In the early childhood world, there are many theories of play. In this post, we will be exploring three of these theories: Bronfenbrenner’s Ecological Theory, Jean Piaget’s Cognitive Developmental Theory, and Mildred Parten’s Social Behaviour Theory.
Bronfenbrenner’s Ecological Theory
Urie Bronfenbrenner examined how environment influences contribute to a child’s play. He focused on five environmental systems during the first five years of a child’s life. The five environmental systems include:
The child’s family influences children’s play.
The relationships and interactions between the educator and family influence children’s play.
Policies in early childhood influence children’s play.
A child’s community, culture and beliefs influence children’s play.
The environment and timing of events influence children’s play.
Jean Piaget’s Cognitive Developmental Theory
Jean Piaget focused on the cognitive development of children, which means the way children process information and problem solve. Cognitive development refers to reasoning, thinking and understanding. Cognitive development is important for knowledge growth. The cognitive domain includes: cause-and-effect, spatial relationships, problem-solving, imitation, memory, number sense, classification, and symbolic play.
Children participate in three distinct stages of play:
Age: Birth to age 2
Children use simple and repetitive movements with objects, people and sounds during play. For example, shaking shakers during music time. They are using their senses and physical abilities to move around and explore their environment.
Age: 2 to 7
Children begin to express themselves using their imagination and curiosity, and take on roles of various things during play. For example, pretending to be a firefighter putting out a fire using a stick found outside in the playground. Children are beginning to imitate actions and language of others that are around them.
Games with Rules
Age: school-aged children
Children negotiate the rules before they engage in a play experience or activity. For example, playing hide and seek. Children are collaborating and cooperating with others.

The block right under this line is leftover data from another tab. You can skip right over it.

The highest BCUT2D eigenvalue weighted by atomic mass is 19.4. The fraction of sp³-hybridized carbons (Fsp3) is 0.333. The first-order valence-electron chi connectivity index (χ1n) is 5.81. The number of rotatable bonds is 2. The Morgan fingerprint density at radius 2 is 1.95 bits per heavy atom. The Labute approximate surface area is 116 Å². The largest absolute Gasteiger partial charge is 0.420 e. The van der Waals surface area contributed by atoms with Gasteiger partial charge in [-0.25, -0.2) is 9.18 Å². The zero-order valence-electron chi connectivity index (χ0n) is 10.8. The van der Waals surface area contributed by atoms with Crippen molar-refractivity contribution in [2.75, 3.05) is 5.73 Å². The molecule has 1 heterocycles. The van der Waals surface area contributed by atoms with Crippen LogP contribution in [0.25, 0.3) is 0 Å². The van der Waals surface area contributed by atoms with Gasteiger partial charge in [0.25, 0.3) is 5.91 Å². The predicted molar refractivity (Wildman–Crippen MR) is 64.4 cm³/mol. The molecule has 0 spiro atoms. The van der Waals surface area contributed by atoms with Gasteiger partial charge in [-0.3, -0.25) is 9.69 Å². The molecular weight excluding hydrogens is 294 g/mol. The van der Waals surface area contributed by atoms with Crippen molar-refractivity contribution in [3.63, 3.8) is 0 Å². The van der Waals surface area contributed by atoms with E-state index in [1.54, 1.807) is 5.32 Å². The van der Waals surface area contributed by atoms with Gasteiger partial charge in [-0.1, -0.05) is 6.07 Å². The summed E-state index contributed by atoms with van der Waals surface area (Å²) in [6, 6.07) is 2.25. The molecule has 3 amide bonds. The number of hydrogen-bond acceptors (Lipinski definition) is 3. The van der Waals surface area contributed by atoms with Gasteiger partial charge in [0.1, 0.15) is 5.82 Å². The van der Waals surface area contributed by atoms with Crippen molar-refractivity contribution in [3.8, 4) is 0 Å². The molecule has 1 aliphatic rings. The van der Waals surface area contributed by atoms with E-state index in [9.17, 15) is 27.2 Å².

Mildred Parten’s Social Behaviour Theory
Mildred Parten examined play from a social behaviour perspective. She identified that play progresses through a series of stages, through five types of play:
Children play independently and alone during play experiences and activities. There is a limited amount or no interaction with other children or materials that another child may be playing with.
Children begin to either play independently or beside or across from other peers – they do not play with others.
Children begin to share play materials and participate in similar activities of others around them.
Children participate in group play, collaborating with one another and work toward a common goal. For example, creating a building with blocks and each child takes on different roles to build it. Cooperative play emerges in the early preschool years.
Children are not engaged in play and wander around play areas without a purpose. They may follow others while engaged in their own behaviour. For example, hair twirling and getting on and off of chairs.
Children observe other children or adults in play but do not become involved in the play. The child sits or stands within speaking distance of another child. Children may use this strategy to make suggestions, ask questions, learn about materials or determine how they may participate in a play experience. They do not enter into the play of others.
Play is an important part of children’s learning and development. All these theories are focused on children’s play through: examining how the environment influences child’s play (e.g. family), how children process and problem solve during play (e.g. symbolic/dramatic play), and how children’s play happens through a series of stages (e.g. parallel play).
If you’re an early childhood educator, HiMama can help you keep track of children’s progress through play and share these moments with parents! Use the form below to get in touch and we’d love to show you how we can make an impact at your centre.
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